Saturday, September 29, 2007

Regaining a sense of purpose...

Although my official 30th birthday (a weekday) was passed in a fug of non-stop sneezing and high temperatures, AFTER having to go to work dealing with the new class as well as surviving intense meetings with departmental heads, and not being able to go out on the town as I had to be back at work very early the next morning - on reflection (and that was after quite some time has elapsed), it was probably fitting that I shouldered on my adult responsibilities on the day I became an official adult.

I remember reading in some magazine a long time ago, when a female columnist was rambling on about her fear of turning 30, that for her it was a brutal wake-up call as she asked herself this rhetorical question, "how could one be an ingenue at 30????" At the time I read this I was in my mid-twenties, thinking by age 30 I would have sorted myself out and would not have to ask myself such mind-numbingly pointless existential questions. Turned out the joke was on me. I had (and still have) immense difficulties saying goodbye to my 20's because I don't want to let go of the image of myself as young and carefree, that I still have my whole life ahead of me and all the possibilities in the world to pursue at my leisure. It was bad enough turning 25, when I missed being in that prime advertising target group of 18-24. But I realise now how lucky being late-20's was compared to being in your 30's. This wasn't helped by a segment in the BBC breakfast show the other day that says that 30's is officially a woman's toughest decade according to a survey by a women's health magazine.

I know of course that a lot of the above has to do with one's attitude. Life's possibilities do not start or end with any particular age (well, apart from childbearing, but I'm not freaking out over that). I DO still have my whole life ahead of me, and I should be and I am really grateful that I do. It is the "at my leisure" part that is freaking me out. There is a palpable sense of time running out, that I have more to lose than before, that there is now a certain level of gravitas attached to the decisions I make because I'd have to make every single one of them count and cannot afford to make mistakes...

But actually, you know what, strike that last part out. The perfectionist in me says that I cannot afford to make mistakes even when I was just 17 and deciding on what university course to take. The philosopher in me now says that it is not about the mistakes I make, but whether I learn anything from them. I know for sure now that whatever I do, there'd always be an opportunity cost of what could be if I have taken the other option. Do I still have the guts to take the road less travelled? Do I still have the guts to go after my dreams? The real mistake is to let my past so-called mistakes prevent me from pursuing my life to the fullest.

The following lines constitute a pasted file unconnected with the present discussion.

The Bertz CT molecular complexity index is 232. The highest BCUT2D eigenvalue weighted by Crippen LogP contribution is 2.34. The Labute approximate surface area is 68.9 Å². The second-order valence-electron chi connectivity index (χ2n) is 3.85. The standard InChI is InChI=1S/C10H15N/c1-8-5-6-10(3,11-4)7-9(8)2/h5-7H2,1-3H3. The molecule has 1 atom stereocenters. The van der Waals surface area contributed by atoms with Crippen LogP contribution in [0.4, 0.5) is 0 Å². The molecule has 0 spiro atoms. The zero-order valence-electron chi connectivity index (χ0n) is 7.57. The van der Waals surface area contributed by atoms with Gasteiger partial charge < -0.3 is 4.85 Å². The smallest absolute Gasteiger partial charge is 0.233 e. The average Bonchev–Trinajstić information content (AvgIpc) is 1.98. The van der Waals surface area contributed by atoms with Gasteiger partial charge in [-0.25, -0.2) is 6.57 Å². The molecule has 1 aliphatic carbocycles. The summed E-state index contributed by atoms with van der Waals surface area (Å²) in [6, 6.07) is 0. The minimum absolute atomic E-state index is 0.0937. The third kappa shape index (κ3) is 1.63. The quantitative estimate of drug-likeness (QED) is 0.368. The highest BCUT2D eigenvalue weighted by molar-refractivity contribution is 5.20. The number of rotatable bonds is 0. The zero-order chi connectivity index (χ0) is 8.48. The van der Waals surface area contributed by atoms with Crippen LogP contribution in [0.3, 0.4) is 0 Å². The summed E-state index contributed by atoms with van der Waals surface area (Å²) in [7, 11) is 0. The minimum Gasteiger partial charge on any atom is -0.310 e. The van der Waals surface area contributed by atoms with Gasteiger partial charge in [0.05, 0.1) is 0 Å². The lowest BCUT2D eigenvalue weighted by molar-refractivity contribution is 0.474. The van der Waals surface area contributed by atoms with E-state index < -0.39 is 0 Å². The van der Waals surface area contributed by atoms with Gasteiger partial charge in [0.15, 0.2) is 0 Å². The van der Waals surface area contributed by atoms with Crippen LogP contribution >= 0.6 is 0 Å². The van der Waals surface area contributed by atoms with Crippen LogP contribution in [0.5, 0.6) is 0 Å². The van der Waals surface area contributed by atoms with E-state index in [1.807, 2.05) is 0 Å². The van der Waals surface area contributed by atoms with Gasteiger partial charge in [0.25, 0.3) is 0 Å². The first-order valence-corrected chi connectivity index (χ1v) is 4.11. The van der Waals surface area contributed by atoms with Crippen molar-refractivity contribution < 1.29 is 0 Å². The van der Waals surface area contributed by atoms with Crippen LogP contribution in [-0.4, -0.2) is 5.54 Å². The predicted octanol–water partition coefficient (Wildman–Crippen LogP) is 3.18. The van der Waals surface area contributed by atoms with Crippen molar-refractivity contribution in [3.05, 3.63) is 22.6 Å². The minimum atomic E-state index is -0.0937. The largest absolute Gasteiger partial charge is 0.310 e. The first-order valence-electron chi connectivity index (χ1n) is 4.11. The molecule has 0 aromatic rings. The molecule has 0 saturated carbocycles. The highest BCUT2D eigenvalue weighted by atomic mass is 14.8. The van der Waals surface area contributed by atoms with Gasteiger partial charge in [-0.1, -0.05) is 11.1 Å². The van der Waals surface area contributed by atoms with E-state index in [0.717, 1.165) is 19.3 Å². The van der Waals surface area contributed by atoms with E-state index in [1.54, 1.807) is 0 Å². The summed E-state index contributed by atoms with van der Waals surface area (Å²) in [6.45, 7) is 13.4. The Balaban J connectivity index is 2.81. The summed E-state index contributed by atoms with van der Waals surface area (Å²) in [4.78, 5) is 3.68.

Perhaps that's the real reason behind my sense of regret at turning 30 - I wish I'd have achieved more in life by this birthday. I thought I would have been feeling pretty secure in the career I've chosen, that I would be in a stable relationship, that I would really know who my best friends are, that I would have written a prize-winning, best-selling novel (a "heart-breaking work of staggering genius" that really deserves that title)...

But on reflection, the above are slightly more superficial things compared to what really mattered: figuring out who I am and what I want. And on that score, I haven't been doing too badly. Especially lately. My 20's were in some sense my wilderness years, when I lost the sense of purpose and naive optimism I had coming straight out of college, and haven't been quite able to replace those with anything other than false hopes and occasional caustic cynicism. Until now.

My meetings with departmental heads on my birthday, though gruelling, did help me clarify for myself who I am and what I am about. That I am no longer prepared to take any more shit from anybody. That I have a lot to offer, and do not have to sell myself short. Also, I found out who my real friends are, and that my family cares about me, a lot. I just have to make sure I spend time with them, to make sure these people remain in my life, and I in theirs. They are the people who matter.

To quote from the new Mastercard ad campaign: "Knowing who are your real boss. Priceless."

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3 Comments:

At Tue Oct 02, 02:27:00 p.m. IST, Blogger laichungleung said...

I would like to reserve a copy of your prize winning novel.

 
At Tue Oct 02, 08:18:00 p.m. IST, Anonymous Tourist said...

30's is still golden age for both men and women, the now internationally acclaimed Ang Lee, shot his first film when he was 37, a bit too old to start his film career, but he's the first Chinese ever to win an Oscar best director at his early 50's, a lot quicker to win a world-renowned award than many directors who started their career at a much younger age.
and the master, Michelangelo Antonioni, also started his film career when he was at his 30's.
Many Hollywood stars, like Harrison Ford, Bruce Willis, Robert De Niro, Al Pacino, Dustin Hoffman, female stars like Meryl Streep, Michelle Pfeiffer.... still flourish at their 50s or 60s, So age means nothing, it's your talents and opportunities that count.

 
At Sun Oct 07, 10:10:00 p.m. IST, Blogger Snowdrops said...

Thanks Laichungleung and Tourist for your really kind words... Your encouragements are most heartening. Thank you so very much *bows deeply*

Tourist, thank you so much for pointing out all these successful people who found their success and indeed their true calling late in life. Their examples are really inspiring, especially Ang Lee's. Sincere thanks for showing me that it can be done :)

 

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